[I]f a State is acting as a market participant, rather than as a market regulator, the dormant Commerce Clause places no limitation on its activities.
South-Central Timber Development, Inc. v. Wunnicke
Alaska sold timber cheap on the condition that the buyer partially process the timber within the state. It did this to "protect existing industries, [establish] new industries, [and] derive revenue." SC primarily exported its timber to Japan and asserted that Alaska violated the dormant commerce clause.
Did Congress authorize Alaska's discrimination?
No, it did not.
Does the market participant exception allow a state participating in the market to impose conditions on what is done with sold goods after purchase?
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[T]he market-participant doctrine . . . allows a State to impose burdens on commerce within the market in which it is a participant, but allows it to go no further. The State may not impose conditions, whether by statute, regulation, or contract, that have a substantial regulatory effect outside of that particular market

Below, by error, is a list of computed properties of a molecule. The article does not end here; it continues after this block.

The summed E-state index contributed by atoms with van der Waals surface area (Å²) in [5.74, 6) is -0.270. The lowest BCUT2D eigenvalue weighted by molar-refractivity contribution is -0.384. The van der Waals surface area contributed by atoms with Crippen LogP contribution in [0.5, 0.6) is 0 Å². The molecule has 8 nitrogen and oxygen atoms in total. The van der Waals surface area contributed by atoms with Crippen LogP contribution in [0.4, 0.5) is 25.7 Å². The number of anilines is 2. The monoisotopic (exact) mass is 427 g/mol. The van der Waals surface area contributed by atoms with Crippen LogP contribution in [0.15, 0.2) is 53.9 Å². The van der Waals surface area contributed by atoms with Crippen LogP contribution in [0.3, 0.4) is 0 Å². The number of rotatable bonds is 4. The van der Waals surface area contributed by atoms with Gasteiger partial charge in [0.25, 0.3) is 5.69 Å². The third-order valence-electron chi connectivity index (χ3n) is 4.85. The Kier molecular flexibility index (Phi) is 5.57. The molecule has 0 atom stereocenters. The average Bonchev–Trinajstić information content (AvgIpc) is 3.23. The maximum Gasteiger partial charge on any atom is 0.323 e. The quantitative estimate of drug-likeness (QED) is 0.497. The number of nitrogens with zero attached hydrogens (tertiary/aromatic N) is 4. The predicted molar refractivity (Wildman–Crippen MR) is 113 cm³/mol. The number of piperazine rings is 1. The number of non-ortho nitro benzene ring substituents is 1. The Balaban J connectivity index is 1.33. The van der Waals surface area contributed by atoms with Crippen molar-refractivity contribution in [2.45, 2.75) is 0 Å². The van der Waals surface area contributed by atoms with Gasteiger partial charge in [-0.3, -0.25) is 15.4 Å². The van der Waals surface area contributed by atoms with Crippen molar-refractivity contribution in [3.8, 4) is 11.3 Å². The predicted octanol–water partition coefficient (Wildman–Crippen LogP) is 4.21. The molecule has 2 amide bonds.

Alaska is not just subsidizing local timber processing to offset the higher costs present in local processing. It is instead removing the timber purchaser's choice if he buys from the state. This also makes it not just a simple seller of timber.
Here, Alaska is only selling timber. It conducts no business processing timber and therefore cannot regulate that industry.
In addition, states face stricter scrutiny when burdening foreign commerce, as here, instead of merely out-of-state commerce. This is supposed to be done by the federal government.
No, the market-participant doctrine does not allow a state to impose downstream regulations. Reversed and remanded.
: The line between market participant and market regulator is artificial and unconvincing. This is not a regulation. Alaska is just setting additional terms for its sale. The state could do this in a number of other ways anyway; there is no reason to just forbid this one method.